Ugandan health officials have confirmed that a health worker has died of Crimean-Congo hemorrhagic fever (CCHF) at the end of December, according to a Daily Monitor report.
This is part of an outbreak in Masindi District in Western Uganda. The disease has been confirmed in Kikingura village in Bwijanga Sub County.
According to Mr Emmanuel Ainebyoona, the senior public relations officer at the Ministry of Health, the deceased was given a supervised burial by medical officers to ensure that mourners are not exposed to any possible infection.
According to the WHO, Crimean-Congo hemorrhagic fever is a widespread disease caused by a tick-borne virus (Nairovirus) of the Bunyaviridae family. The CCHF virus causes severe viral hemorrhagic fever outbreaks, with a case fatality rate of 10–40%.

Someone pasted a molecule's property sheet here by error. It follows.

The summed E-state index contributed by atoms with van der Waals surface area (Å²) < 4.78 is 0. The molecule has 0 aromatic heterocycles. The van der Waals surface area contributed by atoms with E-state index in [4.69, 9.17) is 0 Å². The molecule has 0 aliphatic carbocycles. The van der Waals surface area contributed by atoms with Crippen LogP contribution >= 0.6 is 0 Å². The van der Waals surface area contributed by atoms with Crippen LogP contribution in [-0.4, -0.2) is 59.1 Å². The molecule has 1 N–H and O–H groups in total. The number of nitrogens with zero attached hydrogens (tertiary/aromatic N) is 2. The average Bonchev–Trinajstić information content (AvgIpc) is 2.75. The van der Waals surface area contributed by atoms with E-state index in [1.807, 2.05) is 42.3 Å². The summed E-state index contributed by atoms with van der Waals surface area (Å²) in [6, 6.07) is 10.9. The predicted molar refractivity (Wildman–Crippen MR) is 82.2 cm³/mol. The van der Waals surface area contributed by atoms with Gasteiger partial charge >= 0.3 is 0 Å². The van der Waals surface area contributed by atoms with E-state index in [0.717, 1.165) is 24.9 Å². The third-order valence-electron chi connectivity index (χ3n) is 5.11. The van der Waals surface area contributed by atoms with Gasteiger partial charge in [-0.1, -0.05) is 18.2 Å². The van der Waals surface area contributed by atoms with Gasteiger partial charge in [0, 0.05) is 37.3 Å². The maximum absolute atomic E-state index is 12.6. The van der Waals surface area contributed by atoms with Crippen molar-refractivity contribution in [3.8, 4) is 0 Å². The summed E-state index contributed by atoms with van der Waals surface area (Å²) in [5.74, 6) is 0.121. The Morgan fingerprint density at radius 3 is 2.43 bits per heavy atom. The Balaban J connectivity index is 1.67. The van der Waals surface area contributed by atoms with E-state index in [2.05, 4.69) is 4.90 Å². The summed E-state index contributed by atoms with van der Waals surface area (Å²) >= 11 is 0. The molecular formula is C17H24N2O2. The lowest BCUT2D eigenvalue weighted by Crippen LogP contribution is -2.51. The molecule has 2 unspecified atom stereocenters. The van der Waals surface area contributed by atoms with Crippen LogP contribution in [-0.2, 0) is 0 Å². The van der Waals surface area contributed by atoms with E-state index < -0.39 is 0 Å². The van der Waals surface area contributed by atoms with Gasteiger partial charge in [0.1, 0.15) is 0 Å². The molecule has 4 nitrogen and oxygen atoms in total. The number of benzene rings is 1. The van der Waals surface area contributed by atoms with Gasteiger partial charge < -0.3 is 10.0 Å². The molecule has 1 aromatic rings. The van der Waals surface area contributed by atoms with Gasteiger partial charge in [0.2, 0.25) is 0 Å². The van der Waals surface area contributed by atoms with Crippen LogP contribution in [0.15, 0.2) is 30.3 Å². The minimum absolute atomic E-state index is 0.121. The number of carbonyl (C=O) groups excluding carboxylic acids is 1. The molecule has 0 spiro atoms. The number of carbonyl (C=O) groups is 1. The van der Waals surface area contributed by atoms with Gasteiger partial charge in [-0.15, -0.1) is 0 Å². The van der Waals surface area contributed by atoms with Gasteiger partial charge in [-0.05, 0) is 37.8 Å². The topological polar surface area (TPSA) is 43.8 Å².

CCHF is endemic in Africa, the Balkans, the Middle East and Asian countries south of the 50th parallel north – the geographical limit of the principal tick vector. The hosts of the CCHF virus include a wide range of wild and domestic animals such as cattle, sheep and goats.
Animals become infected by the bite of infected ticks and the virus remains in their bloodstream for about one week after infection, allowing the tick-animal-tick cycle to continue when another tick bites. Although a number of tick genera are capable of becoming infected with CCHF virus, ticks of the genus Hyalomma are the principal vector.
The CCHF virus is transmitted to people either by tick bites or through contact with infected animal blood or tissues during and immediately after slaughter. The majority of cases have occurred in people involved in the livestock industry, such as agricultural workers, slaughterhouse workers and veterinarians. Human-to-human transmission is possible.
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